Aug 23, 2023 - Health

COVID hospitalizations on the rise in Richmond

Illustration: Brendan Lynch/Axios

COVID-19 hospitalization rates have risen 77% in Virginia so far this month amid signs of a late summer wave sweeping the country.

Why it matters: Simply put, our guard is down.

  • Many of us put COVID in our rearview mirrors, leaving us both mentally and practically ill-prepared for another wave.
  • Experts warn the U.S. is lacking critical tools to help manage future waves, Axios' Sabrina Moreno recently reported.

By the numbers: COVID diagnoses in Virginia emergency rooms have risen every week since the end of June, per data released by the Virginia Department of Health on Tuesday.

Of note: The total number of diagnoses and hospitalizations remains low across the state, accounting for just 1.6% of emergency room visits.

  • In the Richmond area, hospitals reported 3.7 new COVID-19 patients per 100,000 residents, per the most recent CDC data.
  • That leaves us well below the 10 cases per 100,0000 residents threshold for what the CDC defines as moderate spread.

Be smart: With so little testing happening these days compared to the height of the pandemic, hospitalization rates are now one of the best proxies for estimating broader viral spread.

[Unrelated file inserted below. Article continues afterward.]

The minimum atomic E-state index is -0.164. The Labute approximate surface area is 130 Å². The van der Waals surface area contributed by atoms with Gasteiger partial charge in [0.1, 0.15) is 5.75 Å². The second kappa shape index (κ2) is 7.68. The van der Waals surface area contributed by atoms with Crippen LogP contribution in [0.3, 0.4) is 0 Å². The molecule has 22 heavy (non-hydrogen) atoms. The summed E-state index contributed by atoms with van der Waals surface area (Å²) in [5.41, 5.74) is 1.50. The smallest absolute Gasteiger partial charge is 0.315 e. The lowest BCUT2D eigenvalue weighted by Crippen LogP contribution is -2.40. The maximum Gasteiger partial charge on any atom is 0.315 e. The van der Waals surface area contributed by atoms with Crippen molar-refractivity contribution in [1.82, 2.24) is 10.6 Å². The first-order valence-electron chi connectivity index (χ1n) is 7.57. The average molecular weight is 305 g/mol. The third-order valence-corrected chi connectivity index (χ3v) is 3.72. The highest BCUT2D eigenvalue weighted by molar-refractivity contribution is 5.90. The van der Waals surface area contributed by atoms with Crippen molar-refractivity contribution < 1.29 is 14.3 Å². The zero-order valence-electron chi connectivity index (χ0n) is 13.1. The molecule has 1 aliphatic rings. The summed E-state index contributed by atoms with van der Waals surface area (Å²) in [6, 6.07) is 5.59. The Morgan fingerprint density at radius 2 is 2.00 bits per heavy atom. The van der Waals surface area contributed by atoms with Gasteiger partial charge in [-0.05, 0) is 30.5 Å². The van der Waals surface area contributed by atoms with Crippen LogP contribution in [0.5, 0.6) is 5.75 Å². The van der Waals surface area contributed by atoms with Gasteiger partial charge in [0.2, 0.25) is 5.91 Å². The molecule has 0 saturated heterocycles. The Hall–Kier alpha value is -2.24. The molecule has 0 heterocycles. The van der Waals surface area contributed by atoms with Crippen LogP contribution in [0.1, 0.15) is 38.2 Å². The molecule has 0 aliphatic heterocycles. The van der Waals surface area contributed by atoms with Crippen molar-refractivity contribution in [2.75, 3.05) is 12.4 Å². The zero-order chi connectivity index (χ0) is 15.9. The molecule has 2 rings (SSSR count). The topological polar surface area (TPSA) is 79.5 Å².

Yes, but: Hospitalizations aren't a perfect metric.

  • Because older people are more vulnerable to severe COVID, for example, hospitalization rates are likely to be higher in states or communities with older populations. Vaccination rates can be a factor too.
  • Hospitalization rates are also a lagging indicator — it takes time for infected people to become sick and more time still for them to become sick enough to require hospitalization.

What we're watching: This uptick comes at a less-than-ideal time with regard to booster availability.

  • A newly updated booster is due out this fall. While it wasn't specifically designed with the new variant EG.5 in mind, it will likely offer at least some protection, experts told NBC News.
  • Those behind on their shots need to decide whether it makes sense to wait for the updated booster or to beef up their protection now in the face of this uptick.

The bottom line: There's no sign we're headed for anything like the waves of the peak pandemic era. But it's still an alarming trend and a reminder that COVID will remain a public health concern for the foreseeable future.

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